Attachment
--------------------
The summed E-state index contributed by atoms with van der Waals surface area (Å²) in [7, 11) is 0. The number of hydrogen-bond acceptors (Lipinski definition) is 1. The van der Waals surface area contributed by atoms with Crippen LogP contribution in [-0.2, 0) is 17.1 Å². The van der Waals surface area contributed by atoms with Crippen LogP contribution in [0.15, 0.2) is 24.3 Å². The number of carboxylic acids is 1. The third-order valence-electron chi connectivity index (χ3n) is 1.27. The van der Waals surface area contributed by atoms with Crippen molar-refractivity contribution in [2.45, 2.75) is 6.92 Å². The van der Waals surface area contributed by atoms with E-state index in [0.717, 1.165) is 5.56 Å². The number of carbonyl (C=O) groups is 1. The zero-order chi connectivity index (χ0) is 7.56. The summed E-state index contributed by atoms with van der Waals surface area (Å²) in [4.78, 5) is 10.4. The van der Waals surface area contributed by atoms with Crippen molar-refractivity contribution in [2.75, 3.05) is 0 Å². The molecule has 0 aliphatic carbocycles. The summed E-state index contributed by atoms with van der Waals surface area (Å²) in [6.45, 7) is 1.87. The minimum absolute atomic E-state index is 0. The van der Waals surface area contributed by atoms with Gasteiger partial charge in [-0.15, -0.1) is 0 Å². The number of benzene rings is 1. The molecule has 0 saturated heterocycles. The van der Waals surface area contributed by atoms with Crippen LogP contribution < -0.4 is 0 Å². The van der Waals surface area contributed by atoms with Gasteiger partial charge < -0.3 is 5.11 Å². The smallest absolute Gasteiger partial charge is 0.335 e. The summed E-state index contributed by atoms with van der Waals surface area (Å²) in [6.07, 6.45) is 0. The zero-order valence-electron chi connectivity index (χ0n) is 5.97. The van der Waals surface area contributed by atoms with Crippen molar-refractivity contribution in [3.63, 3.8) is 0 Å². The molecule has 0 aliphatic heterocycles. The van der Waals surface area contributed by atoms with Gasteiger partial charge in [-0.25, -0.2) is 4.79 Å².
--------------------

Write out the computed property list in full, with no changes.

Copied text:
The summed E-state index contributed by atoms with van der Waals surface area (Å²) in [7, 11) is 0. The number of hydrogen-bond acceptors (Lipinski definition) is 1. The van der Waals surface area contributed by atoms with Crippen LogP contribution in [-0.2, 0) is 17.1 Å². The van der Waals surface area contributed by atoms with Crippen LogP contribution in [0.15, 0.2) is 24.3 Å². The number of carboxylic acids is 1. The third-order valence-electron chi connectivity index (χ3n) is 1.27. The van der Waals surface area contributed by atoms with Crippen molar-refractivity contribution in [2.45, 2.75) is 6.92 Å². The van der Waals surface area contributed by atoms with E-state index in [0.717, 1.165) is 5.56 Å². The number of carbonyl (C=O) groups is 1. The zero-order chi connectivity index (χ0) is 7.56. The summed E-state index contributed by atoms with van der Waals surface area (Å²) in [4.78, 5) is 10.4. The van der Waals surface area contributed by atoms with Crippen molar-refractivity contribution in [2.75, 3.05) is 0 Å². The molecule has 0 aliphatic carbocycles. The summed E-state index contributed by atoms with van der Waals surface area (Å²) in [6.45, 7) is 1.87. The minimum absolute atomic E-state index is 0. The van der Waals surface area contributed by atoms with Gasteiger partial charge in [-0.15, -0.1) is 0 Å². The number of benzene rings is 1. The molecule has 0 saturated heterocycles. The van der Waals surface area contributed by atoms with Crippen LogP contribution < -0.4 is 0 Å². The van der Waals surface area contributed by atoms with Gasteiger partial charge < -0.3 is 5.11 Å². The smallest absolute Gasteiger partial charge is 0.335 e. The summed E-state index contributed by atoms with van der Waals surface area (Å²) in [6.07, 6.45) is 0. The zero-order valence-electron chi connectivity index (χ0n) is 5.97. The van der Waals surface area contributed by atoms with Crippen molar-refractivity contribution in [3.63, 3.8) is 0 Å². The molecule has 0 aliphatic heterocycles. The van der Waals surface area contributed by atoms with Gasteiger partial charge in [-0.25, -0.2) is 4.79 Å².